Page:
The Sigma Phi chapter at the University of Michigan is being sued by its national headquarters for admitting female and non-binary members into the traditionally male fraternity.
The lawsuit, filed in federal court on Oct. 20, claims the University’s chapter of Sigma Phi continued to use Sigma Phi’s trademarks for fundraising and merchandise purposes after the chapter was cut off from the national organization for admitting female and non-binary members.
The complaint alleges that the national organization sent the University’s chapter a cease-and-desist letter in December 2019 that the University’s chapter agreed to abide by.
Sigma Phi’s General Convention, the organization’s governing body, voted to deny a motion to allow female members at the University’s chapter of Sigma Phi in September 2019.
“As to whether the Constitution, as written, permitted females to join Sigma Phi, the General Convention voted ‘No,’” the complaint reads.
In an interview with The Daily, David Nacht, the lawyer representing the University’s chapter of Sigma Phi, said the chapter has been informally cut off from the national organization’s resources but not de-chartered. For the chapter to be officially de-chartered, the national organization would need to pass a vote in its other student chapters and its alumni chapters, Nacht said.
The leadership from the national organization, Sigma Phi Society, did not reply to multiple requests for comment.
The University’s chapter of Sigma Phi filed a brief on Oct. 28 arguing the chapter is still allowed to use Sigma Phi trademarks because the chapter is still chartered, a sentiment that LSA senior Theodore Zangoulas, the chapter president, emphasized.
“We maintain that unless our charter is revoked by (Sigma Phi Society), which it has not been, that we have the right as a chapter of Sigma Phi to use the trademark Sigma Phi,” Zangoulas said.
The University’s chapter of Sigma Phi was founded in 1858, while Sigma Phi Society’s trademarks have been used in commerce since 1920. Nacht said there is disagreement over whether the national Sigma Phi organization even has control of the trademark because of the time gap.
According to the national organization’s complaint, the national organization revoked insurance coverage for the University’s chapter.
“Michigan Sigma Phi… (continues) to operate without liability insurance coverage, subjecting both its members and National Sigma Phi to undue exposure,” the complaint reads.
Zangoulas disputed this, saying that the University’s chapter of Sigma Phi has purchased third-party liability insurance.
Denise Page Hood, U.S. district court chief judge, heard oral arguments from both parties Thursday. She plans to issue a written opinion this week.
The University’s chapter of Sigma Phi first started admitting women and non-binary members in 2016, according to Zangoulas. He said the decision came about after an initiated member later came out to the fraternity as transgender.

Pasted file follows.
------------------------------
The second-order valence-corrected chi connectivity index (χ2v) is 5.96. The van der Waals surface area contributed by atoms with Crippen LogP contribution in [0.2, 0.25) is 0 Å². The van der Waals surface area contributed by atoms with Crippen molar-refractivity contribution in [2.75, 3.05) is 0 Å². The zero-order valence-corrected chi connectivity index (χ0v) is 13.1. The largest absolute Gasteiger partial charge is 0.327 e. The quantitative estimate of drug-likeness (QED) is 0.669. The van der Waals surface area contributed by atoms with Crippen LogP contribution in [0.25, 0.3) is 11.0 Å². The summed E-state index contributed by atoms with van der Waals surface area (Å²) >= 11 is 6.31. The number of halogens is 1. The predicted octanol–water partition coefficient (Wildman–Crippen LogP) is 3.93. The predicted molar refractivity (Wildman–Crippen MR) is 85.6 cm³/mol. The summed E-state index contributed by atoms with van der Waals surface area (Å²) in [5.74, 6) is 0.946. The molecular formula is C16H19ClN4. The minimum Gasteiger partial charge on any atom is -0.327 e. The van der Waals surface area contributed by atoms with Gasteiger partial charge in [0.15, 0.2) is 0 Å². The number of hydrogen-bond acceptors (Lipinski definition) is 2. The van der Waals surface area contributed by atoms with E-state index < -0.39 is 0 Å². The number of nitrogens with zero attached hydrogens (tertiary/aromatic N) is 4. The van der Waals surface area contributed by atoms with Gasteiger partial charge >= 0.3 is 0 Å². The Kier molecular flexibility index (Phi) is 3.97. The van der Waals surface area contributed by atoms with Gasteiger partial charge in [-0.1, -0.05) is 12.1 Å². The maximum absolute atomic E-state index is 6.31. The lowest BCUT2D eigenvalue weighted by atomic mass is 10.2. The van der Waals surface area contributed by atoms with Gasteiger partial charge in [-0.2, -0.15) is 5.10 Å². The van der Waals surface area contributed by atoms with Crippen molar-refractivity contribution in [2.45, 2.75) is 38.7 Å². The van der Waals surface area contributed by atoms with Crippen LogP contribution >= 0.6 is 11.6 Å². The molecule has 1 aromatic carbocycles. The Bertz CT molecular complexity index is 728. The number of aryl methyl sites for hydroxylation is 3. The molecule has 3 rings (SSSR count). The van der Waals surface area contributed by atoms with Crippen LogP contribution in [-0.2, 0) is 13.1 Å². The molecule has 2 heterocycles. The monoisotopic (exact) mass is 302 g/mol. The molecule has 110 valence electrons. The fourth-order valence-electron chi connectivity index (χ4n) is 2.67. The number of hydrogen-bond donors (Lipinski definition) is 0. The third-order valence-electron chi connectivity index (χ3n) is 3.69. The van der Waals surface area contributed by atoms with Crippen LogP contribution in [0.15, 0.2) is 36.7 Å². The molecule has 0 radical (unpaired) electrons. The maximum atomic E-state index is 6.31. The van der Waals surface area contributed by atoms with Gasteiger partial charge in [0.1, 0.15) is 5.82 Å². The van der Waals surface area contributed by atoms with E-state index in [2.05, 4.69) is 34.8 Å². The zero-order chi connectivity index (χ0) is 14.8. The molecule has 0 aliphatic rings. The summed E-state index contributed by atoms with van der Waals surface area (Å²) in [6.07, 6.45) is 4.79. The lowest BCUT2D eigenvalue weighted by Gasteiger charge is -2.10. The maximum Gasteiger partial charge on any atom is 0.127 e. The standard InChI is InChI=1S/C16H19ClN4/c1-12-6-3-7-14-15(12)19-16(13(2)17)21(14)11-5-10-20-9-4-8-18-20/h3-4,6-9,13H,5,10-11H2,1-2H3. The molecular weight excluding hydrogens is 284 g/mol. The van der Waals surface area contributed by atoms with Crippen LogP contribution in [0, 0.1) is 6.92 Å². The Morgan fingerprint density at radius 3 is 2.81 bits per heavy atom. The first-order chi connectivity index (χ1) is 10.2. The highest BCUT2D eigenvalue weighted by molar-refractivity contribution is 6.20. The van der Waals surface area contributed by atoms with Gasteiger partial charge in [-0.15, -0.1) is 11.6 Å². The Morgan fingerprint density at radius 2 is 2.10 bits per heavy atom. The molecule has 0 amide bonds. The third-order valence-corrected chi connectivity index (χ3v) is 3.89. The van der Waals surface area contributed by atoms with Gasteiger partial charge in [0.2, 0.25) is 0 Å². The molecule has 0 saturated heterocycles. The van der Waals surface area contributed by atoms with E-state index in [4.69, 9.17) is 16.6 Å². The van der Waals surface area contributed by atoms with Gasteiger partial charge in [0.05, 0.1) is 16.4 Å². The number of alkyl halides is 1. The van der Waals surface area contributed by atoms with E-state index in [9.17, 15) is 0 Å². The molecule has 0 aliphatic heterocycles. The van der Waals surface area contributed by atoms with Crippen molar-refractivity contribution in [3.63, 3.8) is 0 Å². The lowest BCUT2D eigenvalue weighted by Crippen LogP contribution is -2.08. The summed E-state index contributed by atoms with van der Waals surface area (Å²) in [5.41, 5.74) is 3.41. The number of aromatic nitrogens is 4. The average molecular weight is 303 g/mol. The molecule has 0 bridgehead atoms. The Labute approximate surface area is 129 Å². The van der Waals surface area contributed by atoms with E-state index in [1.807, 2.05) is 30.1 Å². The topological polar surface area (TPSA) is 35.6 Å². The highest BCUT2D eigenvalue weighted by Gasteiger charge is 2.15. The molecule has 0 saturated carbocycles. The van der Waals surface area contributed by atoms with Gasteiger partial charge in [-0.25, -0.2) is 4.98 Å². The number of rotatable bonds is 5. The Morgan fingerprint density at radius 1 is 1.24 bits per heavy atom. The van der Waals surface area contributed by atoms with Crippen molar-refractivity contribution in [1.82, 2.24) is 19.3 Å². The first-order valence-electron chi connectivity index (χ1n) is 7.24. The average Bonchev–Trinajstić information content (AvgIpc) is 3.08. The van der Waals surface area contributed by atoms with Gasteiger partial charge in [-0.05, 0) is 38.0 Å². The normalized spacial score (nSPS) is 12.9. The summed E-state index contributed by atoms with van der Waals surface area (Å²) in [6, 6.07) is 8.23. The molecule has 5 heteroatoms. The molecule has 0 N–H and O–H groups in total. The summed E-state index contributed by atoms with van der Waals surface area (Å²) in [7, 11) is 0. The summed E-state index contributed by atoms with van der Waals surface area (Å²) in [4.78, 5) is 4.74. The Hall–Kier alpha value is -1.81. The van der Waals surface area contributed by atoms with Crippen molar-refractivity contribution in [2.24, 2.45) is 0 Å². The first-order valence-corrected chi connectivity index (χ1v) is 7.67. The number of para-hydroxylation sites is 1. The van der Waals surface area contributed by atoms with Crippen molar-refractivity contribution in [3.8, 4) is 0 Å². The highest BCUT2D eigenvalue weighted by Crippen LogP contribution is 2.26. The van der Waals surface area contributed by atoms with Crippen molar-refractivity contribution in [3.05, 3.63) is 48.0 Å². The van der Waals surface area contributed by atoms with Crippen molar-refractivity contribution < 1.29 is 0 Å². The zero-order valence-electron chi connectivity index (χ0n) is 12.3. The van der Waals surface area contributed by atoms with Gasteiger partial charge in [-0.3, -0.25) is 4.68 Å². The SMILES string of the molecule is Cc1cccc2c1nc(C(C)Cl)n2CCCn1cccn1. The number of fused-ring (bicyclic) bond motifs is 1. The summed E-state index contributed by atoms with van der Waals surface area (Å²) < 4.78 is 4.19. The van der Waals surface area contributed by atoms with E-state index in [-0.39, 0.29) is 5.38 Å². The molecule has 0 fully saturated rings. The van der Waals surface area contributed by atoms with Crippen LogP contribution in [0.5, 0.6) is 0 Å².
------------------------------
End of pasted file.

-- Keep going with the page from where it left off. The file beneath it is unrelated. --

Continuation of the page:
“I think that really sparked the members at the time to say, ‘Why are we discriminating on the basis of gender?’” Zangoulas said. “And so, in 2016, the first gender-inclusive pledge class was brought in.”
Nacht praised the chapter for taking the progressive position of admitting female and non-binary members.
“Fraternities often are accused of engaging in bad conduct,” Nacht said. “This particular fraternity, my client, is a leader in civil rights. This case is very important because in overstepping their bounds, (the national Sigma Phi organization) has waded into a storm in which supporters of a less discriminatory approach to fraternity membership will be galvanized with their cause.”
LSA junior Hannah Winkler, who manages media relations for the University’s chapter of Sigma Phi, said her experience as a female member of Sigma Phi is similar to that of a member of any other gender. The only difference comes with dealing with alumni and not being able to attend the national convention, Winkler said.
Winkler said the University’s chapter of Sigma Phi is a diverse group of friends of all genders.
“I feel like I’ve gained a lot more from being in a co-ed environment than I would from being in a sorority,” Winkler said. “Having a gender-inclusive space creates a better environment for learning about yourself and the world and discovering who you are and who other people are.”
Winkler said the response from the national Sigma Phi organization is misogynistic.
“It’s just another instance of them trying to kind of exclude women from this organization that I’ve been a part of for two and a half years now,” Winkler said. “It’s really just another attempt from (the national organization) to stop women from being part of their little boys’ club.”
In 1956, Williams College’s chapter of Sigma Phi began admitting Black men. At the time, the national Sigma Phi organization threatened to revoke the Williams College chapter’s affiliation but reversed course after community pushback.
Nacht and Zangoulas both drew parallels between the threat against the Williams College chapter in the 1950s and the current suit against the University’s chapter.
“We’ve never tried to make any other chapter be co-ed and ultimately, the definition of what a fraternity is has changed over time,” Zangoulas said. “There was a period of time where a lot of fraternities didn’t allow African Americans to be members. We’ve noticed a lot of parallels between those arguments and the arguments you see today.”
Zangoulas said admitting women and non-binary members is a necessary step for the organization.
“We have a maxim in Sigma Phi which is ‘lead or die,” Zangoulas said. “We would rather lead this organization into the future, and we see the future of this organization, or at least our chapter, as being co-ed.”
Daily Staff Reporter Jared Dougall can be reached at email@example.com.
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